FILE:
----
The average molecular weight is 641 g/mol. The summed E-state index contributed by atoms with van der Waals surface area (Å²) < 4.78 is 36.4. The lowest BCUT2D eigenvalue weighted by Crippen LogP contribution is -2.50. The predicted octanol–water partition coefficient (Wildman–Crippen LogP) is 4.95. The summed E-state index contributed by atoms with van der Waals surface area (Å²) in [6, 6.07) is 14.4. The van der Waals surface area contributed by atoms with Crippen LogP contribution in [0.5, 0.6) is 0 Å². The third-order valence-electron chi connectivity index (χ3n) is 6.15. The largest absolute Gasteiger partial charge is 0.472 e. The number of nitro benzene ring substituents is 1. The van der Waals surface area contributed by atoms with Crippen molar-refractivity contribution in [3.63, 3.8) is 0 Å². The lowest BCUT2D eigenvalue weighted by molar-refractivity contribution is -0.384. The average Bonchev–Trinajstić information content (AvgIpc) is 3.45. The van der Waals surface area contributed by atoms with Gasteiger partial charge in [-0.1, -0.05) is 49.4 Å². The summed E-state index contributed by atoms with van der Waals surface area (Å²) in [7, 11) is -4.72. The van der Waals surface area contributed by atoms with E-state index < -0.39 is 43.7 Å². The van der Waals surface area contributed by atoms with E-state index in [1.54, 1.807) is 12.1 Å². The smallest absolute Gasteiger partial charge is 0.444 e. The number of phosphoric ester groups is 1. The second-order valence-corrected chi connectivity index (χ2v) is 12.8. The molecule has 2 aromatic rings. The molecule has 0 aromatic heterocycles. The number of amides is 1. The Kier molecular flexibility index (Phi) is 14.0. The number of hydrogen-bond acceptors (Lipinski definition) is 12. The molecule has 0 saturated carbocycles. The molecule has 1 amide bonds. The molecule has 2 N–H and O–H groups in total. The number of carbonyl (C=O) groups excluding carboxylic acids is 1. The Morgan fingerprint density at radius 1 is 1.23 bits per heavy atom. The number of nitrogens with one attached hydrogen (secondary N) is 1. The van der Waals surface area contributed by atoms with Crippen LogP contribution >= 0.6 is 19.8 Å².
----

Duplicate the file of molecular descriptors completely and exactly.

The average molecular weight is 641 g/mol. The summed E-state index contributed by atoms with van der Waals surface area (Å²) < 4.78 is 36.4. The lowest BCUT2D eigenvalue weighted by Crippen LogP contribution is -2.50. The predicted octanol–water partition coefficient (Wildman–Crippen LogP) is 4.95. The summed E-state index contributed by atoms with van der Waals surface area (Å²) in [6, 6.07) is 14.4. The van der Waals surface area contributed by atoms with Crippen LogP contribution in [0.5, 0.6) is 0 Å². The third-order valence-electron chi connectivity index (χ3n) is 6.15. The largest absolute Gasteiger partial charge is 0.472 e. The number of nitro benzene ring substituents is 1. The van der Waals surface area contributed by atoms with Crippen molar-refractivity contribution in [3.63, 3.8) is 0 Å². The lowest BCUT2D eigenvalue weighted by molar-refractivity contribution is -0.384. The average Bonchev–Trinajstić information content (AvgIpc) is 3.45. The van der Waals surface area contributed by atoms with Gasteiger partial charge in [-0.1, -0.05) is 49.4 Å². The summed E-state index contributed by atoms with van der Waals surface area (Å²) in [7, 11) is -4.72. The van der Waals surface area contributed by atoms with E-state index < -0.39 is 43.7 Å². The van der Waals surface area contributed by atoms with E-state index in [1.54, 1.807) is 12.1 Å². The smallest absolute Gasteiger partial charge is 0.444 e. The number of phosphoric ester groups is 1. The second-order valence-corrected chi connectivity index (χ2v) is 12.8. The molecule has 2 aromatic rings. The molecule has 0 aromatic heterocycles. The number of amides is 1. The Kier molecular flexibility index (Phi) is 14.0. The number of hydrogen-bond acceptors (Lipinski definition) is 12. The molecule has 0 saturated carbocycles. The molecule has 1 amide bonds. The molecule has 2 N–H and O–H groups in total. The number of carbonyl (C=O) groups excluding carboxylic acids is 1. The Morgan fingerprint density at radius 1 is 1.23 bits per heavy atom. The number of nitrogens with one attached hydrogen (secondary N) is 1. The van der Waals surface area contributed by atoms with Crippen LogP contribution >= 0.6 is 19.8 Å².